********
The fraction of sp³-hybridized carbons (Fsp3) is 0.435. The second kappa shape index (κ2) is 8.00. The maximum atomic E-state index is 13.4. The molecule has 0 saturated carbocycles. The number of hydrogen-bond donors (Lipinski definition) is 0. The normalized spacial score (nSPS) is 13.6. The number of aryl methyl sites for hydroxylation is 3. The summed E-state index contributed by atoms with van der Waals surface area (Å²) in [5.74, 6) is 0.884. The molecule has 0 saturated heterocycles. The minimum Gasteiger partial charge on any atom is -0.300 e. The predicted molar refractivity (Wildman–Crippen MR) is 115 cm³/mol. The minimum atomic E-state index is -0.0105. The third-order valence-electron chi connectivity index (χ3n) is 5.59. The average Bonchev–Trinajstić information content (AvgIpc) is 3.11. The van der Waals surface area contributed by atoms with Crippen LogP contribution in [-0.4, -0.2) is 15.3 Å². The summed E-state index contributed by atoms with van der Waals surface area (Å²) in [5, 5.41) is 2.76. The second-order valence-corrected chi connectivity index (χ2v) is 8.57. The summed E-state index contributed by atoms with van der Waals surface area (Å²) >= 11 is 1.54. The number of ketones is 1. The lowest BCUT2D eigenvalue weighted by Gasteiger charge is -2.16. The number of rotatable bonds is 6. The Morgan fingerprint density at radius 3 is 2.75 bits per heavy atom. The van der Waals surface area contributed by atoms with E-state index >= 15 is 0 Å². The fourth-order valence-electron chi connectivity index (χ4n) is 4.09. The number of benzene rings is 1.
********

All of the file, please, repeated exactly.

The fraction of sp³-hybridized carbons (Fsp3) is 0.435. The second kappa shape index (κ2) is 8.00. The maximum atomic E-state index is 13.4. The molecule has 0 saturated carbocycles. The number of hydrogen-bond donors (Lipinski definition) is 0. The normalized spacial score (nSPS) is 13.6. The number of aryl methyl sites for hydroxylation is 3. The summed E-state index contributed by atoms with van der Waals surface area (Å²) in [5.74, 6) is 0.884. The molecule has 0 saturated heterocycles. The minimum Gasteiger partial charge on any atom is -0.300 e. The predicted molar refractivity (Wildman–Crippen MR) is 115 cm³/mol. The minimum atomic E-state index is -0.0105. The third-order valence-electron chi connectivity index (χ3n) is 5.59. The average Bonchev–Trinajstić information content (AvgIpc) is 3.11. The van der Waals surface area contributed by atoms with Crippen LogP contribution in [-0.4, -0.2) is 15.3 Å². The summed E-state index contributed by atoms with van der Waals surface area (Å²) in [5, 5.41) is 2.76. The second-order valence-corrected chi connectivity index (χ2v) is 8.57. The summed E-state index contributed by atoms with van der Waals surface area (Å²) >= 11 is 1.54. The number of ketones is 1. The lowest BCUT2D eigenvalue weighted by Gasteiger charge is -2.16. The number of rotatable bonds is 6. The Morgan fingerprint density at radius 3 is 2.75 bits per heavy atom. The van der Waals surface area contributed by atoms with E-state index >= 15 is 0 Å². The fourth-order valence-electron chi connectivity index (χ4n) is 4.09. The number of benzene rings is 1.